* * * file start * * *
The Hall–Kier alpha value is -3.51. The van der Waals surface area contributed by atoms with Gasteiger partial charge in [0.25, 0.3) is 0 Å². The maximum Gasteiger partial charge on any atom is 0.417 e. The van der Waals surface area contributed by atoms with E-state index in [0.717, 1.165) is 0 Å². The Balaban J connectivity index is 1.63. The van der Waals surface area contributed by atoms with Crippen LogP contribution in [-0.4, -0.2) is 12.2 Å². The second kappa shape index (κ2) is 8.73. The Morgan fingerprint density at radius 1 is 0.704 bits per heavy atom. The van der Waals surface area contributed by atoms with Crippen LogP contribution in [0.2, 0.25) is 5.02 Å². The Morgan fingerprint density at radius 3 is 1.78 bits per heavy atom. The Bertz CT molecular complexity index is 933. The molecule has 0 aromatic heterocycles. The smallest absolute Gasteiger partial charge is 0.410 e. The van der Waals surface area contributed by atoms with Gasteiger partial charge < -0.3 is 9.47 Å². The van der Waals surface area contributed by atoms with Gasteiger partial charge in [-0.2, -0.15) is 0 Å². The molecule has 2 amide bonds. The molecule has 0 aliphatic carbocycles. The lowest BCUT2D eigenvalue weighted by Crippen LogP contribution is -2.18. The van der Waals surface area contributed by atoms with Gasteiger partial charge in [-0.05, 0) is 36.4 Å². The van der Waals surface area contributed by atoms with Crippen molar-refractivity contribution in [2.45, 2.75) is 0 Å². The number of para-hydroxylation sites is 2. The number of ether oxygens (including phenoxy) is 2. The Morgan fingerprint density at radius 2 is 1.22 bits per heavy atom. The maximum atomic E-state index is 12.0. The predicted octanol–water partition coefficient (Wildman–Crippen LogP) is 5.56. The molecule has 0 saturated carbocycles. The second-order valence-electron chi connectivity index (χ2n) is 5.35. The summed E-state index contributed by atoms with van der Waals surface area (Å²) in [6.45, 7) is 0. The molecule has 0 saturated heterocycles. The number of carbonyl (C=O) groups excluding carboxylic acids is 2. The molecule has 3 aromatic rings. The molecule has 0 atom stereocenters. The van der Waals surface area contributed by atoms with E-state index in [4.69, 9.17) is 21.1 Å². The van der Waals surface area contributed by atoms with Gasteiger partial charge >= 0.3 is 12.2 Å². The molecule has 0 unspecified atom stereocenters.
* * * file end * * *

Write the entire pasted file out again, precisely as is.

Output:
The Hall–Kier alpha value is -3.51. The van der Waals surface area contributed by atoms with Gasteiger partial charge in [0.25, 0.3) is 0 Å². The maximum Gasteiger partial charge on any atom is 0.417 e. The van der Waals surface area contributed by atoms with E-state index in [0.717, 1.165) is 0 Å². The Balaban J connectivity index is 1.63. The van der Waals surface area contributed by atoms with Crippen LogP contribution in [-0.4, -0.2) is 12.2 Å². The second kappa shape index (κ2) is 8.73. The Morgan fingerprint density at radius 1 is 0.704 bits per heavy atom. The van der Waals surface area contributed by atoms with Crippen LogP contribution in [0.2, 0.25) is 5.02 Å². The Morgan fingerprint density at radius 3 is 1.78 bits per heavy atom. The Bertz CT molecular complexity index is 933. The molecule has 0 aromatic heterocycles. The smallest absolute Gasteiger partial charge is 0.410 e. The van der Waals surface area contributed by atoms with Gasteiger partial charge < -0.3 is 9.47 Å². The van der Waals surface area contributed by atoms with Gasteiger partial charge in [-0.2, -0.15) is 0 Å². The molecule has 2 amide bonds. The molecule has 0 aliphatic carbocycles. The lowest BCUT2D eigenvalue weighted by Crippen LogP contribution is -2.18. The van der Waals surface area contributed by atoms with Gasteiger partial charge in [-0.05, 0) is 36.4 Å². The van der Waals surface area contributed by atoms with Crippen molar-refractivity contribution in [2.45, 2.75) is 0 Å². The number of para-hydroxylation sites is 2. The number of ether oxygens (including phenoxy) is 2. The Morgan fingerprint density at radius 2 is 1.22 bits per heavy atom. The maximum atomic E-state index is 12.0. The predicted octanol–water partition coefficient (Wildman–Crippen LogP) is 5.56. The molecule has 0 saturated carbocycles. The second-order valence-electron chi connectivity index (χ2n) is 5.35. The summed E-state index contributed by atoms with van der Waals surface area (Å²) in [6.45, 7) is 0. The molecule has 0 saturated heterocycles. The number of carbonyl (C=O) groups excluding carboxylic acids is 2. The molecule has 3 aromatic rings. The molecule has 0 atom stereocenters. The van der Waals surface area contributed by atoms with E-state index in [4.69, 9.17) is 21.1 Å². The van der Waals surface area contributed by atoms with Gasteiger partial charge >= 0.3 is 12.2 Å². The molecule has 0 unspecified atom stereocenters.